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PKCS#8 provides two encryption schemes (PBES1 and PBES2) and one message authentication scheme (PBMAC1). It seems like a combined method (eg. authenticated encryption) would be ideal but whatever.

Anyway, my question is... are there any tools in the wild that can create a PBMAC1 PKCS#8 encoded private key?

The man pages for OpenSSL make me think that OpenSSL doesn't support this:

https://linux.die.net/man/1/pkcs8

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Your link (2898) is actually PKCS5 which defines those two encryption schemes (with predefined cases for 1) and the MAC scheme. PKCS8 uses the ASN.1-flexible way (AlgorithmIdentifier) to identify the encryptionAlgorithm, but for specific values references the older PKCS5 v1.5 which had only the scheme now called PBES1 and PBKDF1. OpenSSL also supports the PBES2/PBKDF2 schemes from PKCS5 v2 and the PBE schemes defined in PKCS12 (see below). PKCS8 does not support a separate authentication algorithm. All defined PBES1 and PBES2 schemes and most pkcs12PBE ones do use CBC mode with padding, which provides some protection against accidental corruption but not tampering.

PKCS12 is now the more common and arguably better way of transporting privatekeys plus usually related certificate(s). It does have a PBMAC on the whole container (technically optional but usually present) and PBE on the KeyBag and CertBag items in the container; even though certificates shouldn't need to be secret, by convention (or just custom) the CertBag is encrypted with weak 40-bit encryption, although OpenSSL has an undocumented option -certpbe none to leave it clear. PKCS12 originally referred to the older PKCS5 (effectively PBES1/PBKDF1) and added its own PBE/PBKDF scheme again with several predefined cases, plus its own PBMAC scheme. PKCS12 v1.1 changes this to prefer PBES2/PBKDF2 from newer PKCS5 for encryption while still documenting its own PBE schemes in Appendix C for backward compatibility, and still using its own PBMAC scheme.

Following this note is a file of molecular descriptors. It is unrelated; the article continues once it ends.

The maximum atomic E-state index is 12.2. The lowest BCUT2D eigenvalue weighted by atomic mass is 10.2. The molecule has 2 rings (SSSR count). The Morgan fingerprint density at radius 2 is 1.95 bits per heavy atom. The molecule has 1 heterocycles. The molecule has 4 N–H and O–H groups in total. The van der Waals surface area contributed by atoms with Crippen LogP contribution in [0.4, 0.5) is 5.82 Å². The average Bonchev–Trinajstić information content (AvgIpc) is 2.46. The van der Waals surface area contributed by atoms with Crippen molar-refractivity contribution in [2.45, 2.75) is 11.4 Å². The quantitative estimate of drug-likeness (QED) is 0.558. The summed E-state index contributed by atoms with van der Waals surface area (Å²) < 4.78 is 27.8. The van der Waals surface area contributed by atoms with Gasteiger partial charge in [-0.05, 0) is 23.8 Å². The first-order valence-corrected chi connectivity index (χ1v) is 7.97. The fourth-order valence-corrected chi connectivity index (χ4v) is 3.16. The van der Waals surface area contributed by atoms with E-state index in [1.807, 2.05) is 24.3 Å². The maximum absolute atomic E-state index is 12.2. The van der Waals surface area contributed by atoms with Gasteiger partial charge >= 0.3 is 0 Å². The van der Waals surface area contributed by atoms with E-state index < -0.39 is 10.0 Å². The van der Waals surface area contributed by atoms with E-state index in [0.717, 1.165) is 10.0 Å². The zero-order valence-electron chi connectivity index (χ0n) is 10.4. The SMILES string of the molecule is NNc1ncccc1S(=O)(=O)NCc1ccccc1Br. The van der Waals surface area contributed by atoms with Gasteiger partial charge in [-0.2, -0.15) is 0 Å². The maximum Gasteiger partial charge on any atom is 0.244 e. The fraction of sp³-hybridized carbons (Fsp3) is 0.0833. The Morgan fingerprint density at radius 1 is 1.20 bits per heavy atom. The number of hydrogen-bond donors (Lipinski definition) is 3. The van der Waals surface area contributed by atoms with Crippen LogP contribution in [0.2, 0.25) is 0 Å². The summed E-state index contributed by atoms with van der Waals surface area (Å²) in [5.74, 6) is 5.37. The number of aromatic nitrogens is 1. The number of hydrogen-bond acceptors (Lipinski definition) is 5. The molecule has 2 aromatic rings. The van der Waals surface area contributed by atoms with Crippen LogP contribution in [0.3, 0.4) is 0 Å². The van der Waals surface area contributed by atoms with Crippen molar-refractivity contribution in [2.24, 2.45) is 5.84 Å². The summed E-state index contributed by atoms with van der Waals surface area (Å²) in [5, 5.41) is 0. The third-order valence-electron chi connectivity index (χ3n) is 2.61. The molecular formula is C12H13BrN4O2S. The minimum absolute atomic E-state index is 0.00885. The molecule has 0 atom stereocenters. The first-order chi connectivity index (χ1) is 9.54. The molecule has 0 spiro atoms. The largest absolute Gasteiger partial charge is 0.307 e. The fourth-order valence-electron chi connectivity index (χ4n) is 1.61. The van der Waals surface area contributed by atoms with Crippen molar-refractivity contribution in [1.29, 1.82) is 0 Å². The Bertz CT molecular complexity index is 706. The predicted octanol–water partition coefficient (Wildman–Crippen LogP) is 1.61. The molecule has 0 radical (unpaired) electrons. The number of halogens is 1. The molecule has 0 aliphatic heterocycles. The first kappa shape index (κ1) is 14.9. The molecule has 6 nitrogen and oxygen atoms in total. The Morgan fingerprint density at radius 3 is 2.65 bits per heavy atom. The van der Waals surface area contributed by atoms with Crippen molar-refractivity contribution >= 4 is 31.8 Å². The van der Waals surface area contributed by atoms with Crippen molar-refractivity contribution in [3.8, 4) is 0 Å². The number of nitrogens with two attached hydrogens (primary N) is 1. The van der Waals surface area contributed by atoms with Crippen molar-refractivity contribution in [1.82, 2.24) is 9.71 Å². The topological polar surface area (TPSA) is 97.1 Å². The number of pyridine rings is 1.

If I had to speculate why the need for integrity protection wasn't appreciated at first, it might be that by 1990 most industry experience had been with wrapping symmetric keys, mostly for transport -- rarely storage, which was in special hardware instead -- and that customarily used a manually verified Key Check Value.

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